Well, there are several things you can try to deal with this, but know that you should NEVER move an old Mac file (or app!) to a non-Mac partition/disk, because non-HFS partitions cannot store those 8 bytes long signatures required for the Mac OS Finder to know what application to launch when you double click the file. You did already? Try to get your original document from your Mac partition and put it on a HFS disk image to make it travel from the original Mac partition to the emulator partition. You can't because it's too late and that's the only copy left? OK now it will get a little bit more complicated and uncertain, but read on because I'll explain to you how I managed to fully restore a dozen of century old blank looking text documents... and it was not simple ASCII text.
WARNING: *ALWAYS* WORK ON A COPY OF A FILE, KEEP YOUR ORIGINAL UNTOUCHED AT ALL TIME.
The first thing I tried was to fake a file type/creator code signature (the 8 bytes I was referring earlier) by using ResEdit (go in FILE menu > Get File Info...) and by matching the approximate year the guy told me, I checked all popular word processing apps running on that OS and tried to match about 20 possible file type/creator codes, but none of them was accepted by any of the popular word processing apps from that era. One interesting jack of all trades was Claris Mac Write Pro 1.5 which can open almost any 1980's and 1990's word processing document format thanks to its extensive translation dictionaries, highly recommended if what you're trying to open is a Mac text/word document from 1980's or 1990's.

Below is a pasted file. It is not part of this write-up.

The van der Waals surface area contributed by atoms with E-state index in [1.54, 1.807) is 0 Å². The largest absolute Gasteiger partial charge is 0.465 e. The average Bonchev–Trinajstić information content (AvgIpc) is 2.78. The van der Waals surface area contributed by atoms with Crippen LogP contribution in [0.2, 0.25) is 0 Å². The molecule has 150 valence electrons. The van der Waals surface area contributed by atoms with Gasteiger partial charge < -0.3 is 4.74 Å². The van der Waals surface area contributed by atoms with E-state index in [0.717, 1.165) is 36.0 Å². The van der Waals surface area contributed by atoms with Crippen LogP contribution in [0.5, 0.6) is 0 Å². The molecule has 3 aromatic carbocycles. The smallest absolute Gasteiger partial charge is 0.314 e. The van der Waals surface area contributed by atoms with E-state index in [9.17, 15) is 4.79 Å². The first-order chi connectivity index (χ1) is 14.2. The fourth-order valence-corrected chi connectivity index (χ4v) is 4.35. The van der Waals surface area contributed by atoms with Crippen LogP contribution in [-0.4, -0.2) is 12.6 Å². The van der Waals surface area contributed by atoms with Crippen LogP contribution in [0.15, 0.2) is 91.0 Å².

Next, I inspected one sample document with a raw ASCII text editor (I use NotePad++ on Windows, but it could be anything that is raw, no formatting) and I immediately found it a little bit weird that absolutely NONE of the text/words were visible throughout the whole file. All I was seeing was what looked like binary/encoded garbage. That's quite fishy for an old document like that, because back then when home computing began, there was not much formatting going on in word processing at all, so therefore, you could open any document in a plain ASCII text editor and altough there was some formatting garbage here and there, you could see big whole paragraphs clearly throughout the file, but in that particular case: NOTHING. I always check the first couple bytes for a signature of some sort or a clue as to what it is but I couldn't see anything obvious. Weird. Tough, about 80 bytes in the file, I saw WDBNMSWD which is the 8 bytes file type/creator code signature for MS Word 5.0 for Mac document! This is highly unusual, because MS Word or any other word processing app for the matter, do not output their own file type/creator code inside their files. This is a Finder signature, it's useless to MS Word. Something was very fishy.